Managing to Parent

There are some things I just won’t do.

Actually, it might be a shorter list to talk about things I will do, all filed under the category of “Something I Decided for Myself and Was Not Compelled to Do.” But I’m specifically talking about parenting advice here.

I won’t read parenting books, and I rarely read parenting articles. It’s hard enough raising these kids, without being told that their entire moral and emotional development hinges on how well I do my job, and P.S. It’s up to you to make sure they love God.

(Possibly this isn’t your impression of a particular parenting guru. Feel free to recommend one to me! I’ll ignore it. I don’t read parenting advice.)

But I do live with the same fears and anxieties as other parents, so it’s possible that I make my life harder than it should be. Sometimes I find older friends whose advice I trust, and I’ll talk to them. And sometimes I draw encouragement from sources that have absolutely nothing to do with parenting.

So let me tell you about the book I just read, which really helped me in my parenting journey. It’s Creativity, Inc. by Ed Catmull, co-founder of Pixar, and Amy Wallace, and it’s all about how to preserve the creative process within a successful business.

While you’re stifling your yawns, let me say that I enjoyed it thoroughly. The tone is warm and personable, the ideas well-organized, and (as we say every time they put out a new movie) — hey, it’s Pixar!

For one thing, I found a lot of hope in his descriptions of the creative process:

“All Pixar movies are terrible at first.”

[Referring to an analogy that compares the creation of a story to digging for dinosaur bones] “Not every bone you unearth will necessarily belong to the skeleton you are trying to assemble. There may be the bones of several different dinosaurs — or stories —  mixed up at your dig site.”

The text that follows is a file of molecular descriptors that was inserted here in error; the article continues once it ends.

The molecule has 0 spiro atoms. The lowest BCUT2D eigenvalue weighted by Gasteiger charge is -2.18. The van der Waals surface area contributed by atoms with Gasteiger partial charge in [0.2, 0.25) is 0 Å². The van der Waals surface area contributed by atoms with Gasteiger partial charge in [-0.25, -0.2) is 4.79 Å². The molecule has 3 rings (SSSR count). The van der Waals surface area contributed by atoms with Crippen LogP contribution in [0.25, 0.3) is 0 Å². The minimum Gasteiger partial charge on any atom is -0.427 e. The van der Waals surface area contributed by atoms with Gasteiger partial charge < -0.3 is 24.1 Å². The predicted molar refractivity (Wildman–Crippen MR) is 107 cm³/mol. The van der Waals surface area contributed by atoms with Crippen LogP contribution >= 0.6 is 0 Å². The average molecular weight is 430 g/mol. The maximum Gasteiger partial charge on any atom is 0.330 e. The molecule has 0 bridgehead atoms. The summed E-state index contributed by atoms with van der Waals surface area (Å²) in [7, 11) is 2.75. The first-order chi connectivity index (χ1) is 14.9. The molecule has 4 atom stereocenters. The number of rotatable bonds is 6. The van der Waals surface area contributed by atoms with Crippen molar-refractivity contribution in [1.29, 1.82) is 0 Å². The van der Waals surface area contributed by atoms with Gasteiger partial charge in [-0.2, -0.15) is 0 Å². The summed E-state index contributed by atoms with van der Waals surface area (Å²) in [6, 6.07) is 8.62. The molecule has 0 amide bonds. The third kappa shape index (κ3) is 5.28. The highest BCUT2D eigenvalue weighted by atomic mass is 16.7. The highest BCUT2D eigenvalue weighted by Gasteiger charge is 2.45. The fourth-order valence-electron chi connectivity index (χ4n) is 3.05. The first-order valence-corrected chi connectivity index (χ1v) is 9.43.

[Talking about the story for Up]: “…drill down to the emotional core of his characters and then build the story around that.”

But then he kept talking about being a good manager, and I I kept finding applications to my parenting, which is when I realized that I was possibly in need of encouragement. The quote that stuck with me most was this one:

“But the job is never what we think it is. The trick is to forget our models about what we “should” be. A better measure of our success is to look at the people on our team and see how they are workig together. Can they rally to solve key problems? If the answer is yes, you are managing well.”

And I thought of the many anxieties I’ve been fighting. I worry about whether my children will be really prepared for teenagerhood and adulthood. I can’t make friends for them, make them eat right, make them manage their time well, make them know God. I can’t make them do anything. 

But I can be ready to listen, and talk, and adjust. DJ and I can aim for a household that meets problems and solves them as a team.

With that in mind, I feel like I can relax a little now. It’s a good idea and has helped me.

Well, yeah. After all — hey, it’s Pixar!


One thought on “Managing to Parent

  1. From the time I had my second kid on, I realized that my kids were pretty much going to be who they were going to be, regardless of what I did. I have five with *completely* different and contrasting personalities. It’s hard to believe sometimes that they share DNA. My best hope is that I can avoid screwing them up too much.

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